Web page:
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Menards apologizes but gets a new warning

Michigan Attorney General says the big box home improvement retailer is enticing customers to shop for non-essential items.

BY Andy Carlo

After being accused of price gouging cleaning products and safety masks during the widening of the coronavirus pandemic, Menards has received another warning from Michigan Attorney General Dana Nessel.

Last month the attorney general sent Menards a cease and desist order, which alleged that the big box home improvement retailer was doubling the price on some products. The accusation was based on numerous customer complaints and in-store observations made by the attorney general’s office.

Menards has since issued an apology for its pricing.

But now the company is under fire from Nessel for enticing customers to shop for non-essential items during the coronavirus pandemic.

On March 31, the Michigan Department of Attorney General sent a letter to Menards following reports that the company’s stores have been engaging in business practices which might endanger the health of customers and employees during the coronavirus disease 2019 (COVID-19) pandemic, including marketing and sales practices designed to increase customer presence in Menards stores.

The letter instructs Menards to cease any and all activities that run contrary to the spirit and intent of Gov. Gretchen Whitmer’s “Stay Home, Stay Safe” executive order. The Stay Home, Stay Safe order requires businesses to temporarily limit or suspend on-site operations to only those necessary to sustain or protect life.

Nessel is taking the matter seriously and issued a video regarding the essential retail.

According to the attorney general, her office has received complaints about consumers casually browsing stores and not taking the current situation seriously.

“Just because one of these businesses can still be open to the public, it’s not just business as usual,” Nessel said, while urging state residents to only shop for essential items – such as safety and cleaning product – but not linger in stores.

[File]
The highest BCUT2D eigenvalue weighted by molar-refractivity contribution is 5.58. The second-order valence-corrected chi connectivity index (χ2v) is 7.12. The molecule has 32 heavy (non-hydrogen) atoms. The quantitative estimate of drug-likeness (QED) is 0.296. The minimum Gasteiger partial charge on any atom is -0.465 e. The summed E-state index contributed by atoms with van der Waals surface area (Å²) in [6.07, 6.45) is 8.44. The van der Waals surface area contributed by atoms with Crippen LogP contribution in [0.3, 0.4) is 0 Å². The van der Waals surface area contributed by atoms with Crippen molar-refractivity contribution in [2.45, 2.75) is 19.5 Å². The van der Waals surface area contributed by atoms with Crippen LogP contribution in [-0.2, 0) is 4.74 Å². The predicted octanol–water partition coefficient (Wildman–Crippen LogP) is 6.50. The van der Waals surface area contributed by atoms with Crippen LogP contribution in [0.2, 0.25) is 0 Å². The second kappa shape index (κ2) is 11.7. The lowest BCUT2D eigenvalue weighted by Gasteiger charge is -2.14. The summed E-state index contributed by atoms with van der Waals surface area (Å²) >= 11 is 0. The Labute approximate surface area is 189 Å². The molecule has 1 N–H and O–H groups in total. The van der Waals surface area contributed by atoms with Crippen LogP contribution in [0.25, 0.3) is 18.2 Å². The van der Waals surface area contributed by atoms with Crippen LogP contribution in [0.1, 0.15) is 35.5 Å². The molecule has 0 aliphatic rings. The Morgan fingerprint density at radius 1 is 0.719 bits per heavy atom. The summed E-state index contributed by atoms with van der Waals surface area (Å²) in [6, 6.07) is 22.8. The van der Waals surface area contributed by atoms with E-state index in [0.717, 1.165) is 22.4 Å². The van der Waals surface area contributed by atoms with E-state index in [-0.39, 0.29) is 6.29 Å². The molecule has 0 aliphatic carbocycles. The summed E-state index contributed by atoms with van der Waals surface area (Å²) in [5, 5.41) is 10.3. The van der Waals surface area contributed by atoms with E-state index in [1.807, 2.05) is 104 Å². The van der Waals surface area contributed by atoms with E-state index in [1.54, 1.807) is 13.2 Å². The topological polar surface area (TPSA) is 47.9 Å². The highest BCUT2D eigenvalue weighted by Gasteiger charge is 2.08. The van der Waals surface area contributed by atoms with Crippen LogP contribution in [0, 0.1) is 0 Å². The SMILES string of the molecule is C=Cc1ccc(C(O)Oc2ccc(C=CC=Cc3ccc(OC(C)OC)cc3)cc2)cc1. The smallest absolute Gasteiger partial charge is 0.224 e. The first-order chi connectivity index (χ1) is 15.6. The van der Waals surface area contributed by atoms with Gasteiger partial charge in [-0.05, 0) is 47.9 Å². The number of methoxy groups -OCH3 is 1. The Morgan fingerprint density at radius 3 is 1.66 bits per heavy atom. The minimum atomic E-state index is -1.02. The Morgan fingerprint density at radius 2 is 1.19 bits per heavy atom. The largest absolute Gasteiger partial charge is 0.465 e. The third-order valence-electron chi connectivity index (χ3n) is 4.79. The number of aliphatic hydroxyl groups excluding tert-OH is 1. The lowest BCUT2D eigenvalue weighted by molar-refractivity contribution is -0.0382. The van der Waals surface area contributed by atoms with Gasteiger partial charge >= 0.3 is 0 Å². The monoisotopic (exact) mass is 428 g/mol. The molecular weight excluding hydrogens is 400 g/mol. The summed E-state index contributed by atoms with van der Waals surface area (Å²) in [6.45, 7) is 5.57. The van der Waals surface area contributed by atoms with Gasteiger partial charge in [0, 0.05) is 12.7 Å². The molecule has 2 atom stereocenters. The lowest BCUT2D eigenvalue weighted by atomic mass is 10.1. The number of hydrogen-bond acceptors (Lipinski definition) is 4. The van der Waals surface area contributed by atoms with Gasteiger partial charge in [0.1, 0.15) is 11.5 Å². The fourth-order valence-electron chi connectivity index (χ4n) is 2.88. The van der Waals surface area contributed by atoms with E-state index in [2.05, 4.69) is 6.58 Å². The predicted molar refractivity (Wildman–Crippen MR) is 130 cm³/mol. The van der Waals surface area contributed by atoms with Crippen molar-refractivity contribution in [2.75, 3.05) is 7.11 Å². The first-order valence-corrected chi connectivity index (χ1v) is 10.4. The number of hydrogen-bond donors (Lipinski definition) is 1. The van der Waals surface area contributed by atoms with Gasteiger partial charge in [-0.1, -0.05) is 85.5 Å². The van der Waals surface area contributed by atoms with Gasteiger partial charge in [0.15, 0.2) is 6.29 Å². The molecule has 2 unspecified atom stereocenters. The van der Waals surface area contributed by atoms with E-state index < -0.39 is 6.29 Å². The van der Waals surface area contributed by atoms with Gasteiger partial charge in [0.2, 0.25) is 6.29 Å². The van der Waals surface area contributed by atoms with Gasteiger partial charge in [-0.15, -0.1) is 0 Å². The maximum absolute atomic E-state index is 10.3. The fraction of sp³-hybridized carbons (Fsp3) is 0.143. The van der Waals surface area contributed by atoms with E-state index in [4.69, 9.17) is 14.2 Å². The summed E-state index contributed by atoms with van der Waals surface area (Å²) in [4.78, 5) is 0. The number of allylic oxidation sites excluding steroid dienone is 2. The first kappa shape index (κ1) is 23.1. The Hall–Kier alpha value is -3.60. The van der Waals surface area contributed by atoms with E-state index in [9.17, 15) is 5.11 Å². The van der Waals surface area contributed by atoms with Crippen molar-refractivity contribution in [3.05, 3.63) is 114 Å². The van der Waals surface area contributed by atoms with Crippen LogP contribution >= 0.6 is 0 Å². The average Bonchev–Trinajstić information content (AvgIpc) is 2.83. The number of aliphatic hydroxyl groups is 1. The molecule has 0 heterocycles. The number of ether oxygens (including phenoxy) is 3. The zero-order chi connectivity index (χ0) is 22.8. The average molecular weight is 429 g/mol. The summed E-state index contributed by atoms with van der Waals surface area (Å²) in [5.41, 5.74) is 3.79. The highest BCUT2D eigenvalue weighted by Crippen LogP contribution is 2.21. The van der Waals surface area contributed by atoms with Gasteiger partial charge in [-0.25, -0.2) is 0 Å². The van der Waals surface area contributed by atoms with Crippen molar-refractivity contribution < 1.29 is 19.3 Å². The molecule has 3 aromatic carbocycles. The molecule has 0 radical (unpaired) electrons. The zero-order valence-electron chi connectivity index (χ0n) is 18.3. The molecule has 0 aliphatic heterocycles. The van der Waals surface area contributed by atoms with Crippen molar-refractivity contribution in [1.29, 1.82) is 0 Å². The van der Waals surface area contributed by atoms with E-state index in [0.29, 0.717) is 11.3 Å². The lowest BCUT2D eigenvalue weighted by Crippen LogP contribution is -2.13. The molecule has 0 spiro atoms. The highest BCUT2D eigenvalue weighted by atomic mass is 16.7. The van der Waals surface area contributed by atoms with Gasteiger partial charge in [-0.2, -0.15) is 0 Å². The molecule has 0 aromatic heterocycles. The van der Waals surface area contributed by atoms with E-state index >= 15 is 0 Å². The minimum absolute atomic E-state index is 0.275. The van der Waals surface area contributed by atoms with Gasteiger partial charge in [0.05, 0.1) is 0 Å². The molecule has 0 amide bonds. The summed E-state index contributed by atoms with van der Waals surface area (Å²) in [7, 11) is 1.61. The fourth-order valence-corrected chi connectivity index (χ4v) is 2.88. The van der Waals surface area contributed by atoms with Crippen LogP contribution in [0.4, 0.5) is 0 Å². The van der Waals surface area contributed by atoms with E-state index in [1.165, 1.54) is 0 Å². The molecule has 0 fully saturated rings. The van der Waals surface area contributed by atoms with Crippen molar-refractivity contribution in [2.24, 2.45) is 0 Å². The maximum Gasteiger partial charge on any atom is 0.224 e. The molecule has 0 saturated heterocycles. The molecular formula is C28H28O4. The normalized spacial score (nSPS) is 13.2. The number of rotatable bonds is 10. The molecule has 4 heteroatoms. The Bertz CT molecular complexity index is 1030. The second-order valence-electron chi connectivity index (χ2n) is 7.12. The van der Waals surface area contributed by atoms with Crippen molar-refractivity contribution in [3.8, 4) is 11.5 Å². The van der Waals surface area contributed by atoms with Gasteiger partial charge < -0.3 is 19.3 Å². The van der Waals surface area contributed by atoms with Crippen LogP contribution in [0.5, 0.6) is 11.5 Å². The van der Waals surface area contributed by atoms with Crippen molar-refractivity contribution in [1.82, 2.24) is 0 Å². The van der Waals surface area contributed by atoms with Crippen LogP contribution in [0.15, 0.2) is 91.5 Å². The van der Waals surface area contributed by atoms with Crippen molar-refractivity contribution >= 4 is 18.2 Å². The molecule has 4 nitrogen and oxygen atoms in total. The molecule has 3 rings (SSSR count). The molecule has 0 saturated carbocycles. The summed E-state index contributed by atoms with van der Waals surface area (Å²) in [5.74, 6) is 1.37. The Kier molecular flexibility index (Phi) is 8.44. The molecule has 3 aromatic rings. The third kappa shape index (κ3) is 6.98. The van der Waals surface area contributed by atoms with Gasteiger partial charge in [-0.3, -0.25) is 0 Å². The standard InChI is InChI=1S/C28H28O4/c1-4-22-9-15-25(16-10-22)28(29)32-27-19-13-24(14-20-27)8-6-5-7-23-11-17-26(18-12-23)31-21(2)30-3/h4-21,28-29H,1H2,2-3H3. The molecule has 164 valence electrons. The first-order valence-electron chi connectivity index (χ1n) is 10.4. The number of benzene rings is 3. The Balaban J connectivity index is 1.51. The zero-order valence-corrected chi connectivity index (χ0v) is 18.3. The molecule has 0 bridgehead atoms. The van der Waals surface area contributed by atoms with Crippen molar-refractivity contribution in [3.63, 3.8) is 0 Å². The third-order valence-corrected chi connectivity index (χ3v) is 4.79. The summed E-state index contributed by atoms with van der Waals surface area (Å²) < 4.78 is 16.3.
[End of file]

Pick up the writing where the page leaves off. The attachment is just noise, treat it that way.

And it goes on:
In a separate statement, Nessel also said, “The current climate should not be viewed through the lens of business opportunism where dollars drive decisions over the good of the public’s health.”

Nessel’s office said willful violations of the Stay Home, Stay Safe executive order can result in a $500 fine and/or 90 days in jail for each offense. Violations should be reported to law enforcement agencies overseeing the jurisdiction in which the alleged offense occurred.

“We have asked that Menards cease any and all practices that run contrary to the spirit and intent of the Governor’s Stay Home, Stay Safe Order, including marketing sales to draw large numbers of the general public into their stores for non-emergency purposes.”

Regarding the previous cease and desist letter, Menards responded with spokesman Jeff Abbott telling the Detroit Free Press (DFP) that it has been “a very chaotic time,” but the retailer believed its pricing strategy was “reasonable.”

The company has since apologized for the matter. In an email to the DFP, Abbott said, “We are all working under a great deal of anxiety and stress and believe that in normal times this most likely would have never happened.”

“We are very sorry for this mistake,” he added, noting that the retailer will l offer a higher rebate to customers who bought the overpriced masks.

Menards could not be reached for contact regarding the latest cease and desist letter.

Based in Eau Claire, Wis., Menards operates more than 300 stores in Illinois, Indiana, Iowa, Kansas, Kentucky, Michigan, Minnesota, Missouri, Nebraska, North Dakota, Ohio, South Dakota, Wisconsin and Wyoming.

 

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